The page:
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Kemetic Offering Guide

Offerings symbolized life and order (ankh and ma’at), and as life and order they were consubstantial with god. That such a large proportion of them consisted of food makes their link to life force clear. Texts speak of the animal’s thigh and heart as awakening life and transmitting life force to the god. … A god was not immortal in the absolute sense; a god’s life force needed replenishment. Of course, the life force that was returned to god in offerings had previously come from god, the source of life force. … The circular flow of life from god to king/Egypt to god and back again prevented the cosmos from winding down. Offerings were more than gift giving; they were reciprocal creation. (Temples of Ancient Egypt, Shafer)

Often times, many new comers to the Kemetic field aren’t sure what to offer the gods that they have interest in. There are many modern guides to what you can offer the gods- based off of certain gods’ likes and dislikes, though most of them are based solely off of UPG. However, it seems very likely that many gods in antiquity were offered the same things- regardless of the god they were being offered to. Almost like a list of foods/offerings that were safe for all gods.

In order to help the beginner, I’ve compiled a list of goods that were commonly offered in ancient Egypt (to learn why we offer what we offer, or why we offer it the way we do, please see this post. To learn more about offerings in general, please see here. To learn more about making offerings with limitations such as space, dietary needs, etc. see here). Goods which should be safe for any god that you are hoping to start a relationship with. Hopefully this guide can serve as a starting point for any beginning Kemetics out there who aren’t sure what to give the gods. As always, I feel that offerings should be of higher/better quality as these are the gods we’re talking about. I’ve broken the list up into categories below.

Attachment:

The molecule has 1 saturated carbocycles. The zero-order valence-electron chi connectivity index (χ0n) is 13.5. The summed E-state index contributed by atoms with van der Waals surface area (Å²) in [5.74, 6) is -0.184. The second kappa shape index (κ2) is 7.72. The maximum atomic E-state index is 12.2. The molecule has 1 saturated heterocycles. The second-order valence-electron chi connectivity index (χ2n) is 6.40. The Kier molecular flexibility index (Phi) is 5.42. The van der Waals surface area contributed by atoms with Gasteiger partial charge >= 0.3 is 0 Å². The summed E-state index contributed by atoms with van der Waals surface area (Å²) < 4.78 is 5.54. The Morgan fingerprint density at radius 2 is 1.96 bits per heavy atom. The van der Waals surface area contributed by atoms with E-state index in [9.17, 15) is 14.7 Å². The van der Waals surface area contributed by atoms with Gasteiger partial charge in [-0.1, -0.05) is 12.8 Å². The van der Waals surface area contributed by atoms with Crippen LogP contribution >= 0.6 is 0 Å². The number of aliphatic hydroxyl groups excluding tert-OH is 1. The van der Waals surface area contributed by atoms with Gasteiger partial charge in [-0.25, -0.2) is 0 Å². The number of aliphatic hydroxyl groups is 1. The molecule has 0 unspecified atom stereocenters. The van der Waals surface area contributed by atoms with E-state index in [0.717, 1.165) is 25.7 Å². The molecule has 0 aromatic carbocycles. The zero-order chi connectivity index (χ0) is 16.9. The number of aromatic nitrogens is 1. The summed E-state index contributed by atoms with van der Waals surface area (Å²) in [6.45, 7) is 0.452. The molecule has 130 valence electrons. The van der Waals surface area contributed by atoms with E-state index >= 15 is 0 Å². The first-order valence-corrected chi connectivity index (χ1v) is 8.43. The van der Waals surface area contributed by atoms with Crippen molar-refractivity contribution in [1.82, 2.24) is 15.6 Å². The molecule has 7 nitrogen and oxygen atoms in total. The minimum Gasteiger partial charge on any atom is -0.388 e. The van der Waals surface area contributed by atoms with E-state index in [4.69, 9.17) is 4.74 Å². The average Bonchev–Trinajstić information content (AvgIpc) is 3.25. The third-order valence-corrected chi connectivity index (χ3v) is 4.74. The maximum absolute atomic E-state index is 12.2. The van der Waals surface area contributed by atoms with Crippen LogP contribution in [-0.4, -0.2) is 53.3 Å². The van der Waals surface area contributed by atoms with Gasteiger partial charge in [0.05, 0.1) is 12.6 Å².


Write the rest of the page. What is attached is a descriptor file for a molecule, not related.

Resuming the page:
Beverages

According to this article, there were 4 main beverages offered in antiquity. All of these beverages served similar meanings, purposes and symbolism – that of rejuvenation. Here are some commonly offered drinks in ancient Egypt:

  • Beer
  • Wine
  • Water
  • Milk

Food

There are probably hundreds of food selections that could be offered to the gods. However, I will attempt to stick to offerings that are most common and are the safest for all gods. The most basic of basic offerings in antiquity was bread. Bread symbolized Netjer and humans working together to create something that sustained life. Bread in many ways was a pillar in the ancient diet and you could easily offer nothing but different types and shapes of bread to the Netjer. So when in doubt, start there.

  • Bread
  • Biscuits (or any baked good in general)
  • Figs
  • Beef
  • Dates
  • Grapes
  • Wild Game (gazelles and oryxes are cited)
  • Water fowl or duck
  • Pigeons
  • Honey
  • Vegetation or Fruit
  • Onions
  • Salt
  • Grains (barley, wheat, flour, etc)

Non Food Items

As with food, there are many many different items that could be offered to the gods. Here are some of the more popular items I have found.

  • Incense (this was a staple in almost every ritual)
  • Natron (also a staple)
  • Papyrus (sheets or the plant material)
  • Wood for heating and cooking
  • Flowers
  • Jewelry/Riches/Gold
  • Clothing or bolts of fabric/linen
  • Oil based perfume or unguents
  • Ib Heart
  • Ma’at
  • Ankh
  • Wedjat Eye, Eye of Horus, Eye of Ra

Once you have offered your items to the gods, you have a few choices with what to do with them. In regards to food items, it is customary to eat them afterwards. The Netjeru don’t like waste- so make sure you offer items that you’re willing and able to eat! As for non-food offerings, you can leave them on the shrine or you can incorporate them into your life or ritual practice. Many of the non-food items offered to the gods in antiquity were then used by the temple and temple staff after being offered. Use your discretion in deciding what use will be best for your offerings after they have been offered.

Not your style? Want something a little more modern? Check out the Great Netjer Soda Guide instead!

 

28 responses to “Kemetic Offering Guide

  1. ALC

    March 21, 2012 at 11:15 am

    I don’t think I’ve seen this before, Dev, but I wanted to let you know it’s a great resource! Thanks!

     
  2. Siobhan

    June 8, 2012 at 1:44 pm

    What do you mean by Ib Heart and Ma’at as non food items?

     
    • von186

      June 8, 2012 at 1:52 pm